Namibia’s president laid to rest


Hage Geingob, Namibia’s president who died on February 4, was laid to rest on Sunday at the Heldeakker in Windhoek. A memorial service was held at Independence Stadium on Saturday.

RNews earlier reported that Geingob died early on Sunday morning in the Lady Pohamba Hospital in Windhoek. Geingob, who was serving his second term as president at the time of his death, revealed last month that he was being treated for cancer. This announcement came after “cancer cells” were found in the president during a routine medical examination, after which he went for a biopsy.

A total of 18 heads of state will attend Geingob’s funeral, including the presidents of Tanzania, Germany, Finland, South Africa, Angola, Botswana, Kenya and Ghana.

A total of 27 countries sent delegations, including the United States of America, China and Algeria.

During the memorial service on Saturday, German President Frank-Walter Steinmeier was urged to speed up talks on reparations for colonial-era genocide.

Steinmeier was reminded that Germany has yet to agree on compensation for the massacre of the Herero and Nama between 1904 and 1908.

Germany admitted in May 2021 that killings by its soldiers amounted to genocide and offered to finance development projects amounting to €1.1 billion (almost R23 billion) over a period of 30 years.

For many Namibians, including senior officers, the offer was not good enough and did not amount to formal compensation. The negotiations continue.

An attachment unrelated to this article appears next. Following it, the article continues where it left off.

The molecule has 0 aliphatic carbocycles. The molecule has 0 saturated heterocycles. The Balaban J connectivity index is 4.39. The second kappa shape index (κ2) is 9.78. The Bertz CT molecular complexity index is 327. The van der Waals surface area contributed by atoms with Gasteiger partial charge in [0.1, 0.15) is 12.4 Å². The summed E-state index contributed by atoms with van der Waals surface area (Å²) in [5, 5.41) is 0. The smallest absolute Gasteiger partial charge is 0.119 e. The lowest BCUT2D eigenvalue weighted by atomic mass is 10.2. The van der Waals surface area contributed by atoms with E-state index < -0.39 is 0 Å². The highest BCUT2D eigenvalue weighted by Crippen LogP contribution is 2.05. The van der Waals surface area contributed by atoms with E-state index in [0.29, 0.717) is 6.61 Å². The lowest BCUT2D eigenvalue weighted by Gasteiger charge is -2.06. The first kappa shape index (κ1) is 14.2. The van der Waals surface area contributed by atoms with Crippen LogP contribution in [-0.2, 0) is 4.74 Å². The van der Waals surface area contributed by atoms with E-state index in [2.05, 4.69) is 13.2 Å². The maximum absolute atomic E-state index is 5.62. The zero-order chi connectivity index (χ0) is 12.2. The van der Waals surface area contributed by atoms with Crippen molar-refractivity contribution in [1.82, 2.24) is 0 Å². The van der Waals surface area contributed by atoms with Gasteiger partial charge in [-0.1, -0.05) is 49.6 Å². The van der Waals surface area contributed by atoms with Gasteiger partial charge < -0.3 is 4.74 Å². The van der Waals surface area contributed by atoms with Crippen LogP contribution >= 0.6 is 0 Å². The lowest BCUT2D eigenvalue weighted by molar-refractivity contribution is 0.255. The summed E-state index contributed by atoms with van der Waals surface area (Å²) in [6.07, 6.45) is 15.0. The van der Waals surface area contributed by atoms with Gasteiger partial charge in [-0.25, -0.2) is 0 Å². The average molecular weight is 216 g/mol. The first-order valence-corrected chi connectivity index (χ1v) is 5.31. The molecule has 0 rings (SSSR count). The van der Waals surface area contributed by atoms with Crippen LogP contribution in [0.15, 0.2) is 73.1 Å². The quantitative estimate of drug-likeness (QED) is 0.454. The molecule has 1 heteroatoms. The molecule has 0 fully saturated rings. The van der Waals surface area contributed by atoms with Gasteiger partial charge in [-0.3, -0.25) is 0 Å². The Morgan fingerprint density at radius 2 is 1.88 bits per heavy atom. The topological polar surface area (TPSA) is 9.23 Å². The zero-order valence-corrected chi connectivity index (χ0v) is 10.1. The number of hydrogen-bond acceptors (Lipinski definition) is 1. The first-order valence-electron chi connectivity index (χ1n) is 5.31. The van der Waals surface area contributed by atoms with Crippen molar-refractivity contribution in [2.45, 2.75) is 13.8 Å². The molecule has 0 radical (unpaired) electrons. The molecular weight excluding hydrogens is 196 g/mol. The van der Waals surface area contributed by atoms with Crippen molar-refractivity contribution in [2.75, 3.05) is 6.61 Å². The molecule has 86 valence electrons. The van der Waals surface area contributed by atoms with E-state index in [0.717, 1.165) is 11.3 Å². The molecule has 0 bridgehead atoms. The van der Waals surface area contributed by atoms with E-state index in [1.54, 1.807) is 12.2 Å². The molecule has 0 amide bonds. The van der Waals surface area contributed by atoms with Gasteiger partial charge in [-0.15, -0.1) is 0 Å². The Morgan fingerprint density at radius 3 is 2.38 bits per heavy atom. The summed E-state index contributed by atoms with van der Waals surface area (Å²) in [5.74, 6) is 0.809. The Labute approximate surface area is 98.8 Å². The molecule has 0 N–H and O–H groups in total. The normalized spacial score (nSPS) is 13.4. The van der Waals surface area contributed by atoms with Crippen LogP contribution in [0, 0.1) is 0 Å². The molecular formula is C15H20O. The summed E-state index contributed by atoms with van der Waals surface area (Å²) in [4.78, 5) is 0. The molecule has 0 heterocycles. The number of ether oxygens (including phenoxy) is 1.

Germany has also been condemned by Namibia for its support for Israel, despite the enormous civilian death toll from its continued operations in Gaza.

Before Geingob’s death at the age of 82, he also lamented “Germany’s inability to learn lessons from its terrible history”.

McHenry Venaani, leader of Namibia’s official political opposition, the Popular Democratic Movement (PDM), addressed Steinmeier directly. “Our people expect the Namibian-German case of genocide to be settled,” he said. “Our plea is that, when you return, that what is put on the negotiating table will be a decent agreement on behalf of our people. Make a decent deal so we can close this chapter.”

Germany’s head of state, unlike Namibia’s, is not an executive president and will not be directly involved in setting a compensation amount. However, Steinmeier said Germany was committed to improving relations.

“The road to mediation that we embarked on almost 10 years ago is not easy, but together we have come a long way and we want to go further,” he said.

According to Steinmeier, Geingob told him last year that he wanted to sign a joint German-Namibian declaration to end the genocide.

“And you know, reconciliation is not about closing the past; it is to accept responsibility for our past and it is a commitment to a better future,” he said during his tribute to the late president. “I hope that I will soon be able to return to this country under different circumstances. I am convinced that it is high time to offer an apology to the people of Namibia.